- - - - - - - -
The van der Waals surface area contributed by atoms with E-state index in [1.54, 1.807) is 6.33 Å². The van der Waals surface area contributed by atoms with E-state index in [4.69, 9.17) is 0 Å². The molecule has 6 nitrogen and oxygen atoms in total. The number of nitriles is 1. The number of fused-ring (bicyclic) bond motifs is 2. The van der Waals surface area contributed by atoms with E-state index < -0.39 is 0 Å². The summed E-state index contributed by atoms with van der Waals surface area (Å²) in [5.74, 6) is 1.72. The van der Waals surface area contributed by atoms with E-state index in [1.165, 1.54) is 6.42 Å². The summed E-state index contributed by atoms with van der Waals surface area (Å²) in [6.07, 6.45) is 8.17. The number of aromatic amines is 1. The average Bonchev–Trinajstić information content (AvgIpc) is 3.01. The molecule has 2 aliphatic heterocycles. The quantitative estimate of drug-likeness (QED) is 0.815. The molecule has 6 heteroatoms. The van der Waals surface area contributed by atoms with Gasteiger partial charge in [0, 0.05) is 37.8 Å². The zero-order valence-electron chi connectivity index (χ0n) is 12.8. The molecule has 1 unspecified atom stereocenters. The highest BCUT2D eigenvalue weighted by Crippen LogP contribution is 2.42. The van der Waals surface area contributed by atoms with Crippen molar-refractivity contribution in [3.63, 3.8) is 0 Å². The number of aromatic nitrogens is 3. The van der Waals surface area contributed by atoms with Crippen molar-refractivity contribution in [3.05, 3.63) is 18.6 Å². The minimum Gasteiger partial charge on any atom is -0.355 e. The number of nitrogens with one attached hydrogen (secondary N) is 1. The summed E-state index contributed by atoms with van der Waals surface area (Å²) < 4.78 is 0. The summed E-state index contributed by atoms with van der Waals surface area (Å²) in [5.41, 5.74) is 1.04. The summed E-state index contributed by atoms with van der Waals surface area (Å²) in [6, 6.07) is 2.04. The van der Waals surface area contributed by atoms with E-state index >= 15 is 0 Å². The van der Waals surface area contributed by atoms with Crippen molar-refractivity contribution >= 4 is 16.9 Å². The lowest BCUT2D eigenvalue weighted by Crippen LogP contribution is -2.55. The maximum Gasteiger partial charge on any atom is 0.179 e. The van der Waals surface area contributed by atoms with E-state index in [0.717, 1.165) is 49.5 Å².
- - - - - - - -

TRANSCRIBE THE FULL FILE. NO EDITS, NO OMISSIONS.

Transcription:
The van der Waals surface area contributed by atoms with E-state index in [1.54, 1.807) is 6.33 Å². The van der Waals surface area contributed by atoms with E-state index in [4.69, 9.17) is 0 Å². The molecule has 6 nitrogen and oxygen atoms in total. The number of nitriles is 1. The number of fused-ring (bicyclic) bond motifs is 2. The van der Waals surface area contributed by atoms with E-state index < -0.39 is 0 Å². The summed E-state index contributed by atoms with van der Waals surface area (Å²) in [5.74, 6) is 1.72. The van der Waals surface area contributed by atoms with E-state index in [1.165, 1.54) is 6.42 Å². The summed E-state index contributed by atoms with van der Waals surface area (Å²) in [6.07, 6.45) is 8.17. The number of aromatic amines is 1. The average Bonchev–Trinajstić information content (AvgIpc) is 3.01. The molecule has 2 aliphatic heterocycles. The quantitative estimate of drug-likeness (QED) is 0.815. The molecule has 6 heteroatoms. The van der Waals surface area contributed by atoms with Gasteiger partial charge in [0, 0.05) is 37.8 Å². The zero-order valence-electron chi connectivity index (χ0n) is 12.8. The molecule has 1 unspecified atom stereocenters. The highest BCUT2D eigenvalue weighted by Crippen LogP contribution is 2.42. The van der Waals surface area contributed by atoms with Crippen molar-refractivity contribution in [3.63, 3.8) is 0 Å². The number of aromatic nitrogens is 3. The van der Waals surface area contributed by atoms with Crippen molar-refractivity contribution in [3.05, 3.63) is 18.6 Å². The minimum Gasteiger partial charge on any atom is -0.355 e. The number of nitrogens with one attached hydrogen (secondary N) is 1. The summed E-state index contributed by atoms with van der Waals surface area (Å²) < 4.78 is 0. The summed E-state index contributed by atoms with van der Waals surface area (Å²) in [5.41, 5.74) is 1.04. The summed E-state index contributed by atoms with van der Waals surface area (Å²) in [6, 6.07) is 2.04. The van der Waals surface area contributed by atoms with E-state index >= 15 is 0 Å². The van der Waals surface area contributed by atoms with Crippen molar-refractivity contribution >= 4 is 16.9 Å². The lowest BCUT2D eigenvalue weighted by Crippen LogP contribution is -2.55. The maximum Gasteiger partial charge on any atom is 0.179 e. The van der Waals surface area contributed by atoms with E-state index in [0.717, 1.165) is 49.5 Å².